The scientific terms are specific and not interchangeable despite attempts by the academic gender theorists and their faux-science cultural acolytes to blur their meanings. The definitions are distinct and remain so.
There is great concern among moderate political types, religious organizations and those of us with a transsexual history that the gender theorists and the transgender activists have moved way beyond the actual science.
There have been numerous misbegotten attempts to incorporate the term transgender into law.
The Employment Non-Discrimination Act (ENDA) defined gender identity as the gender-related identity, appearance, or mannerisms or other gender-related characteristics of an individual, with or without regard to the individual's designated sex at birth. This attempt at redefinition appears to describe the entire human species in one form or another without actually defining anything. Courts of Law frown on vague definition and most often find such laws overbroad and therefore unconstitutional.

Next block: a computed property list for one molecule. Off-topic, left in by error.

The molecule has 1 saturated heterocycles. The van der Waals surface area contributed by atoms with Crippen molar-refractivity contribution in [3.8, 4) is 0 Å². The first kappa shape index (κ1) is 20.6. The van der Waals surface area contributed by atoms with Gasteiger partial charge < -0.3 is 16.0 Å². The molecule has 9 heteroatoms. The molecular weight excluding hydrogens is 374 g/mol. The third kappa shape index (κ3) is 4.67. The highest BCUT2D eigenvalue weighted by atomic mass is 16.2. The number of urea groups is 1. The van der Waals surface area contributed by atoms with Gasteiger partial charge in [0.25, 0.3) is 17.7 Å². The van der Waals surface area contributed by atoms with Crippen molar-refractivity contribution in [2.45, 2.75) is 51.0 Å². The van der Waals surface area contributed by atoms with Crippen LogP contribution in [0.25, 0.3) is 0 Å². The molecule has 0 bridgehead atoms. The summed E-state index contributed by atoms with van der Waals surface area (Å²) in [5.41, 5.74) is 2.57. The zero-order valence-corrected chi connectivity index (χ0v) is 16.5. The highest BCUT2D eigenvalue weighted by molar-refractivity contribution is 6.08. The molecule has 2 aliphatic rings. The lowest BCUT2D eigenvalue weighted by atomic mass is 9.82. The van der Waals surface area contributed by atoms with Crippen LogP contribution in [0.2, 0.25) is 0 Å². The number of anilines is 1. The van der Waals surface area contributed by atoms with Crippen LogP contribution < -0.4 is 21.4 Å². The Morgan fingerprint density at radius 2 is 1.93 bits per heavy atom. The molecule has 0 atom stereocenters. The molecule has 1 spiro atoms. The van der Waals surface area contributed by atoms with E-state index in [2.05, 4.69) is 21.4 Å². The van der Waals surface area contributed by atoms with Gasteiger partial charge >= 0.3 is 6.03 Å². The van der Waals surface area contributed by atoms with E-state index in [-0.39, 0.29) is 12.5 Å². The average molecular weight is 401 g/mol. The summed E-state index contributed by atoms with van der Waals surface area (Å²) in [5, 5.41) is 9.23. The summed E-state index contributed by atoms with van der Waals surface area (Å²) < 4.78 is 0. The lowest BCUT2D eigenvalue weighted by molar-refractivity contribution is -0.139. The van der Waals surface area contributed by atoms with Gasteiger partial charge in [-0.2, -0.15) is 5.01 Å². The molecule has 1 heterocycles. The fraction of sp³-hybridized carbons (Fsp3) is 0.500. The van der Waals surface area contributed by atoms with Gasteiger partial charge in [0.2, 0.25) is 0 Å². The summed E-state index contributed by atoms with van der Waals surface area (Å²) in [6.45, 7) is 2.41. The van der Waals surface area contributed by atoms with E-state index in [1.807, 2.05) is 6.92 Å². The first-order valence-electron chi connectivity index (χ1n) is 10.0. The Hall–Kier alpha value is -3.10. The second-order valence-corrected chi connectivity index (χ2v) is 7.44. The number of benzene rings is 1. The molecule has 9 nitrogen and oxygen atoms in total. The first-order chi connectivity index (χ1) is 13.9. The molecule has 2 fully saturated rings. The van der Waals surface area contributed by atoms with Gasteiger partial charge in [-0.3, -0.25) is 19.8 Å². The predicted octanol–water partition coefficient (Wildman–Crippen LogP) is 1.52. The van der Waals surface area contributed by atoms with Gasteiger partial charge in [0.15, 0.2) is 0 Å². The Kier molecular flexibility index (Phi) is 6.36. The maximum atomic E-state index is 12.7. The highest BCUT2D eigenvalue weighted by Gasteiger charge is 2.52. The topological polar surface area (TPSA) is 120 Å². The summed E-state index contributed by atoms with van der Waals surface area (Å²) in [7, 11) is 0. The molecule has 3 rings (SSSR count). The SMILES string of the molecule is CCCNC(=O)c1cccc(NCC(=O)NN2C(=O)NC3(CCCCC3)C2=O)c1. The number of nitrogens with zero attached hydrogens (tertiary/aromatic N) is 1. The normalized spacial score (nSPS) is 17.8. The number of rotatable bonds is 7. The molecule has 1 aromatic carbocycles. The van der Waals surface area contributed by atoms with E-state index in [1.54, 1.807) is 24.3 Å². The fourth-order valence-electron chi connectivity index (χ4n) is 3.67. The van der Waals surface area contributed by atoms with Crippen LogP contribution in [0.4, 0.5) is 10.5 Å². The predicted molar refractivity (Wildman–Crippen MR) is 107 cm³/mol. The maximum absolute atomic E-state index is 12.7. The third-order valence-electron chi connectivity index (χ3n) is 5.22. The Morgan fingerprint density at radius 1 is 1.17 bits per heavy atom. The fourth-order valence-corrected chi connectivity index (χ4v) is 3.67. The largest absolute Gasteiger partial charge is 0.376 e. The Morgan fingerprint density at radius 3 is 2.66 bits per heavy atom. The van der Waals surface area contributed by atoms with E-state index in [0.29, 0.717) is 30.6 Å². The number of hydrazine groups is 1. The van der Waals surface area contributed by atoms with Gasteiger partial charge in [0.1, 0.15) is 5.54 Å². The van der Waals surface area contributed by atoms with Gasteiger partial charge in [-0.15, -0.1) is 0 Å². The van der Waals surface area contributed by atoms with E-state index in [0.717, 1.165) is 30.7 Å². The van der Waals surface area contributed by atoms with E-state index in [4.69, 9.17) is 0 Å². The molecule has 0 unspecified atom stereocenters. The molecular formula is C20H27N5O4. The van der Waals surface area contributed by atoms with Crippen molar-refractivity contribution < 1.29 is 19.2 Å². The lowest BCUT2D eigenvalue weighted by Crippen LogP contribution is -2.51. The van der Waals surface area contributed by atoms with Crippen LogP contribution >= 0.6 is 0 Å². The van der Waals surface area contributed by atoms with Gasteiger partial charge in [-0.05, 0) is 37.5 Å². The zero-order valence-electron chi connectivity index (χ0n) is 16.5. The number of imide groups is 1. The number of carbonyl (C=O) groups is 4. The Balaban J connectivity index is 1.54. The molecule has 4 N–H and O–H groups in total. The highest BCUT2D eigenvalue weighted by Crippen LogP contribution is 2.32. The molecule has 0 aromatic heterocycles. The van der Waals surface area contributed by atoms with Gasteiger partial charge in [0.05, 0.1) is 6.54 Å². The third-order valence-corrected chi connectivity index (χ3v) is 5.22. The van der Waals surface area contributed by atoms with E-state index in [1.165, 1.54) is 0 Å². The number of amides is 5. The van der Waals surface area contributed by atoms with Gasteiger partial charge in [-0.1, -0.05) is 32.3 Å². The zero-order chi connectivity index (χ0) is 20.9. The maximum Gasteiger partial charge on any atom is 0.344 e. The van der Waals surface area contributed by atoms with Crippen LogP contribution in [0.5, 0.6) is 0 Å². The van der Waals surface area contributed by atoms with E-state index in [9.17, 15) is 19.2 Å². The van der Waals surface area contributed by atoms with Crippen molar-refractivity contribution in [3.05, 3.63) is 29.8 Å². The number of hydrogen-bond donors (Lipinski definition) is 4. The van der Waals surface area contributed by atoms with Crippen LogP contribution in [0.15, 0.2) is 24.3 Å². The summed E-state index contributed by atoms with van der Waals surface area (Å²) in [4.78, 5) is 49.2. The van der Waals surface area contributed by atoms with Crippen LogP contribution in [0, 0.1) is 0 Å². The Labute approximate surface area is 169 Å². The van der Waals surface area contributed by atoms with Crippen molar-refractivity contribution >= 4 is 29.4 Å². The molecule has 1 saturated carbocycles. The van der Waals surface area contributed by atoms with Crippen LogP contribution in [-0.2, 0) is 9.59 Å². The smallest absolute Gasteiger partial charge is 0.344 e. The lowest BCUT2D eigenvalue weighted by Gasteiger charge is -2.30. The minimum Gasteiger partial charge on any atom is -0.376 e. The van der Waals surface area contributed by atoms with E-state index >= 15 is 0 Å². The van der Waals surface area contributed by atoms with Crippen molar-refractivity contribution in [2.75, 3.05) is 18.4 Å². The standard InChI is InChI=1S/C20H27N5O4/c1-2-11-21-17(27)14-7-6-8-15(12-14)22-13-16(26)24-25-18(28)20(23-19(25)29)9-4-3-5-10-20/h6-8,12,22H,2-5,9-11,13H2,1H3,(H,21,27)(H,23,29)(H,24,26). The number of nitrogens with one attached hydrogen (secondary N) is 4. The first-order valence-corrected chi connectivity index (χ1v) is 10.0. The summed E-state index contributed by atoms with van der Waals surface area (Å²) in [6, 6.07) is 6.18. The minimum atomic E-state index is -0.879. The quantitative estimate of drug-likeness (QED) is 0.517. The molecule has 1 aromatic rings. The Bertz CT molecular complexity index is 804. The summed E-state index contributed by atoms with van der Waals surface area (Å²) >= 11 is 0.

ENDA failed to receive enough votes to become law. But at least the ENDA definition made some sense, even if it was logically non-definitional. A local, liberal state attempted to define Gender Identity as
effectively making Gender Identity a queer human attribute not possessed by the heterosexual population. This is scientific illiteracy at its political worst. Gender Identity is a human state, not one reserved for queer politics. Most people identify with one sex or the other — most often the one assigned at birth.